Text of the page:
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Old 02-18-2013, 06:32 AM
 
Location: The Mitten
751 posts, read 1,064,111 times
Reputation: 550

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A few weeks ago, my daughter has gone through her "change", if you catch my meaning. She's only 8 years old but we suspected it would be really early. The problem I'm facing is she won't talk to me, which isn't a thing unheard of, I'm a guy and she doesn't feel comfortable talking about these "changes" with me. I don't have a female in my house at all times but I did tell her if she has questions she doesn't want me to know, wright them down and we can ask who ever she wants.

My sister-in-law has been a great help. She lives about 5 blocks away and is able to take most calls when available. She's also more open or not-so-shy about wording exactly what's taking place. However, my other female siblings are little less useful when my sister-in-law is unavailable. My mother is just weird about these things and really doesn't like to talk about the "female anatomy", or any anatomy. My sister is unavailable most times due to college and finding a house.

Her mother lives about 4 hours away. She also likes to yell at me about everything but generally doesn't give a damn about our daughter; thus she lives with me.

Do I push my daughter to talk to me when my sisters are unavailable? I'm a little lost and have no clue what to do here on out.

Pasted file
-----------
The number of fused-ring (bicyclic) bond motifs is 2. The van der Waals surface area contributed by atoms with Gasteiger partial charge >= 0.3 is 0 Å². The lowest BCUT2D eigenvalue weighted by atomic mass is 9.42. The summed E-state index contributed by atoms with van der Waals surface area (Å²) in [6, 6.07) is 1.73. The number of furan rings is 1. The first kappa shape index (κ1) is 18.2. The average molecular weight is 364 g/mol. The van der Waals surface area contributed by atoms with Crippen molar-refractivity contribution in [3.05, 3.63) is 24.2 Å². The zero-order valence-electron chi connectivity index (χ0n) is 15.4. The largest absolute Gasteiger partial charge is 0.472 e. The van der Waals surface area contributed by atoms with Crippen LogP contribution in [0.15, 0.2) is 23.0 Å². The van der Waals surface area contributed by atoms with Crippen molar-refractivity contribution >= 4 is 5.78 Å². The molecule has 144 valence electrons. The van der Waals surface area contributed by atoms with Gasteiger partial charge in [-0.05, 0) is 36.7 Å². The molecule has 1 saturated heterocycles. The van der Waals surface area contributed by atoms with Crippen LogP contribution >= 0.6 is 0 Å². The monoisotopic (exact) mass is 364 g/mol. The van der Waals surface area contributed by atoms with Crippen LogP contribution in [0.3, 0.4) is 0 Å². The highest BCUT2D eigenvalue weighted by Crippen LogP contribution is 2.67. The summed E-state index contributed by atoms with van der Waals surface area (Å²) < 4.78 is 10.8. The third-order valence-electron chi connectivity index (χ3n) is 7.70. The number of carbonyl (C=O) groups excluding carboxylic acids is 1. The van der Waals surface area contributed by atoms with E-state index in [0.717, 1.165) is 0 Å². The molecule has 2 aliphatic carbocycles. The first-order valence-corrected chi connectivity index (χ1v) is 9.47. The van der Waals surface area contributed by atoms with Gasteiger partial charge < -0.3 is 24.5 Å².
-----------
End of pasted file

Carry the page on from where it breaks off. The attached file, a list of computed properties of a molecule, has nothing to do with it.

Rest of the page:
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Old 02-18-2013, 07:02 AM
 
11,614 posts, read 19,711,659 times
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Does she know what is going on? There isn't that much to talk about if she knows how to take care of herself.
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Old 02-18-2013, 07:03 AM
 
12,913 posts, read 19,787,452 times
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Under the circumstances, why don't you make an appointment with her pediatrician and explain that your daughter is uncomfortable discussing puberty with you? Maybe a nurse practitioner could take the time to answer her questions if the doctor can't. I do think you should at least be present when it is discussed. Hopefully another woman can demonstrate that it is ok to be open about such matters in front of you.
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Old 02-18-2013, 07:07 AM
 
1,015 posts, read 1,689,732 times
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Good for you for being sensitive to your daughter, especially given her mother's attitude.

I can't imagine your daughter has questions that can't wait a day or two. Is it possible for you to arrange a set day and time for your sister in law to be available to address your daughter's questions? That way your daughter knows for certain when her questions will be answered, but you aren't churning around looking for someone to respond to each question.
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Old 02-18-2013, 08:11 AM
 
Location: here
24,469 posts, read 28,730,432 times
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Maybe you could find an age appropriate book for her. Let he read it, and let her know you can answer any questions she may have, or find a woman who can. Also maybe buy her a variety of products at the store so she can choose what works best for her, sine you don't have the experience of knowing what might work best.